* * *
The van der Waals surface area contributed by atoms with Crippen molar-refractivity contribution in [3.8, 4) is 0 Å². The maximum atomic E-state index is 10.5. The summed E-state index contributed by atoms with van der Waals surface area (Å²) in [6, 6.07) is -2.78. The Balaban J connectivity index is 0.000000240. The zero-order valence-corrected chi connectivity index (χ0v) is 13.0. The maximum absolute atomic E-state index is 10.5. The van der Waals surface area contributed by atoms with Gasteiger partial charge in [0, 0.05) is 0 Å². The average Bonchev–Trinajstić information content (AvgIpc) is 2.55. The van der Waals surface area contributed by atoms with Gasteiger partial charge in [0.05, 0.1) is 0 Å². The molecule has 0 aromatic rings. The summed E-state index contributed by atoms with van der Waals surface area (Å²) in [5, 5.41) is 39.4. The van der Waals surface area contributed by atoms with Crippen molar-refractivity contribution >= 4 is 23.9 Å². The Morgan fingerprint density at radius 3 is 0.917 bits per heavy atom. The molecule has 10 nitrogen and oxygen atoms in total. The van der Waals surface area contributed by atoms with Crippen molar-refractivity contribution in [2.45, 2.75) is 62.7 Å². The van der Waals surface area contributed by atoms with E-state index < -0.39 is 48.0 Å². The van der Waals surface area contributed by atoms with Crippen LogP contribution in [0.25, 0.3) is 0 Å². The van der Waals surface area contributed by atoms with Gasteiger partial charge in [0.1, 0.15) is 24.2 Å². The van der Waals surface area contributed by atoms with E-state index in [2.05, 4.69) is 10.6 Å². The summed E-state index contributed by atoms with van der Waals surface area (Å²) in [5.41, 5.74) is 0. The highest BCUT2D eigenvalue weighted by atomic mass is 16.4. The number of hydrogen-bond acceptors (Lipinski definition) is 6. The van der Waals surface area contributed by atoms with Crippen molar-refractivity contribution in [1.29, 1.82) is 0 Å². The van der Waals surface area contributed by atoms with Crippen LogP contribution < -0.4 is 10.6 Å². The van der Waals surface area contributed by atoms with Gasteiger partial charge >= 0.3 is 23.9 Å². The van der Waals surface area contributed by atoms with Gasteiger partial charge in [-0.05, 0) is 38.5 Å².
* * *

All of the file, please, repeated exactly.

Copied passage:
The van der Waals surface area contributed by atoms with Crippen molar-refractivity contribution in [3.8, 4) is 0 Å². The maximum atomic E-state index is 10.5. The summed E-state index contributed by atoms with van der Waals surface area (Å²) in [6, 6.07) is -2.78. The Balaban J connectivity index is 0.000000240. The zero-order valence-corrected chi connectivity index (χ0v) is 13.0. The maximum absolute atomic E-state index is 10.5. The van der Waals surface area contributed by atoms with Gasteiger partial charge in [0, 0.05) is 0 Å². The average Bonchev–Trinajstić information content (AvgIpc) is 2.55. The van der Waals surface area contributed by atoms with Gasteiger partial charge in [0.05, 0.1) is 0 Å². The molecule has 0 aromatic rings. The summed E-state index contributed by atoms with van der Waals surface area (Å²) in [5, 5.41) is 39.4. The van der Waals surface area contributed by atoms with Crippen molar-refractivity contribution >= 4 is 23.9 Å². The Morgan fingerprint density at radius 3 is 0.917 bits per heavy atom. The molecule has 10 nitrogen and oxygen atoms in total. The van der Waals surface area contributed by atoms with Crippen molar-refractivity contribution in [2.45, 2.75) is 62.7 Å². The van der Waals surface area contributed by atoms with E-state index < -0.39 is 48.0 Å². The van der Waals surface area contributed by atoms with Crippen LogP contribution in [0.25, 0.3) is 0 Å². The van der Waals surface area contributed by atoms with Gasteiger partial charge in [0.1, 0.15) is 24.2 Å². The van der Waals surface area contributed by atoms with E-state index in [2.05, 4.69) is 10.6 Å². The summed E-state index contributed by atoms with van der Waals surface area (Å²) in [5.41, 5.74) is 0. The highest BCUT2D eigenvalue weighted by atomic mass is 16.4. The number of hydrogen-bond acceptors (Lipinski definition) is 6. The van der Waals surface area contributed by atoms with Crippen molar-refractivity contribution in [1.29, 1.82) is 0 Å². The van der Waals surface area contributed by atoms with Crippen LogP contribution < -0.4 is 10.6 Å². The van der Waals surface area contributed by atoms with Gasteiger partial charge >= 0.3 is 23.9 Å². The van der Waals surface area contributed by atoms with Gasteiger partial charge in [-0.05, 0) is 38.5 Å².